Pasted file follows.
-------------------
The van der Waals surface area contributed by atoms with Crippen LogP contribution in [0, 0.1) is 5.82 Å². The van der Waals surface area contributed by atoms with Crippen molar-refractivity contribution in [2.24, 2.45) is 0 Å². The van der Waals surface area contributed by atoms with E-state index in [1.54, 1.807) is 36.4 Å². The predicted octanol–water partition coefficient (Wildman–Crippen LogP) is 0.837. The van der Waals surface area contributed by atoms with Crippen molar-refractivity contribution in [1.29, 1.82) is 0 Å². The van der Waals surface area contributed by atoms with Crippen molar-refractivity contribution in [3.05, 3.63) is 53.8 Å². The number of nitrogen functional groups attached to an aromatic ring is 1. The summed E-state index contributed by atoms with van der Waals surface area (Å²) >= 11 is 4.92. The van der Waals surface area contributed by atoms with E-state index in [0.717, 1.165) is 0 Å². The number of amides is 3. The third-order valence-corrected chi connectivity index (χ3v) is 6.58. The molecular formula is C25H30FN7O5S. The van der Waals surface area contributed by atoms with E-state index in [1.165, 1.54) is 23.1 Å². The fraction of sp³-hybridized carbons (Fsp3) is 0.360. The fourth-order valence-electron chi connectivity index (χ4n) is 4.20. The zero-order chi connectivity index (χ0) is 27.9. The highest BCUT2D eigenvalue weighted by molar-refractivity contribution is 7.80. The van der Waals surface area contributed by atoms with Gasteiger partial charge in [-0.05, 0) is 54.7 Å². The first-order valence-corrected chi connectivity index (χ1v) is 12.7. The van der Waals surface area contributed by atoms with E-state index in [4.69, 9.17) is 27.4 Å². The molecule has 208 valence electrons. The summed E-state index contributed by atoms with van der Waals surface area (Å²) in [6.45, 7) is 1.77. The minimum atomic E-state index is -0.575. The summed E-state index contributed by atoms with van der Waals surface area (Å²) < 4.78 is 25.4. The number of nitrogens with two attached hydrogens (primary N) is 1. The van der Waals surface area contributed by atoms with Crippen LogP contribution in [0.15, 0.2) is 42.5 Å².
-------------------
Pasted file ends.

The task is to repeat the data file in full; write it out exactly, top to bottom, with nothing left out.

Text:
The van der Waals surface area contributed by atoms with Crippen LogP contribution in [0, 0.1) is 5.82 Å². The van der Waals surface area contributed by atoms with Crippen molar-refractivity contribution in [2.24, 2.45) is 0 Å². The van der Waals surface area contributed by atoms with E-state index in [1.54, 1.807) is 36.4 Å². The predicted octanol–water partition coefficient (Wildman–Crippen LogP) is 0.837. The van der Waals surface area contributed by atoms with Crippen molar-refractivity contribution in [1.29, 1.82) is 0 Å². The van der Waals surface area contributed by atoms with Crippen molar-refractivity contribution in [3.05, 3.63) is 53.8 Å². The number of nitrogen functional groups attached to an aromatic ring is 1. The summed E-state index contributed by atoms with van der Waals surface area (Å²) >= 11 is 4.92. The van der Waals surface area contributed by atoms with E-state index in [0.717, 1.165) is 0 Å². The number of amides is 3. The third-order valence-corrected chi connectivity index (χ3v) is 6.58. The molecular formula is C25H30FN7O5S. The van der Waals surface area contributed by atoms with E-state index in [1.165, 1.54) is 23.1 Å². The fraction of sp³-hybridized carbons (Fsp3) is 0.360. The fourth-order valence-electron chi connectivity index (χ4n) is 4.20. The zero-order chi connectivity index (χ0) is 27.9. The highest BCUT2D eigenvalue weighted by molar-refractivity contribution is 7.80. The van der Waals surface area contributed by atoms with Gasteiger partial charge in [-0.05, 0) is 54.7 Å². The first-order valence-corrected chi connectivity index (χ1v) is 12.7. The van der Waals surface area contributed by atoms with E-state index in [4.69, 9.17) is 27.4 Å². The molecule has 208 valence electrons. The summed E-state index contributed by atoms with van der Waals surface area (Å²) in [6.45, 7) is 1.77. The minimum atomic E-state index is -0.575. The summed E-state index contributed by atoms with van der Waals surface area (Å²) < 4.78 is 25.4. The number of nitrogens with two attached hydrogens (primary N) is 1. The van der Waals surface area contributed by atoms with Crippen LogP contribution in [0.15, 0.2) is 42.5 Å².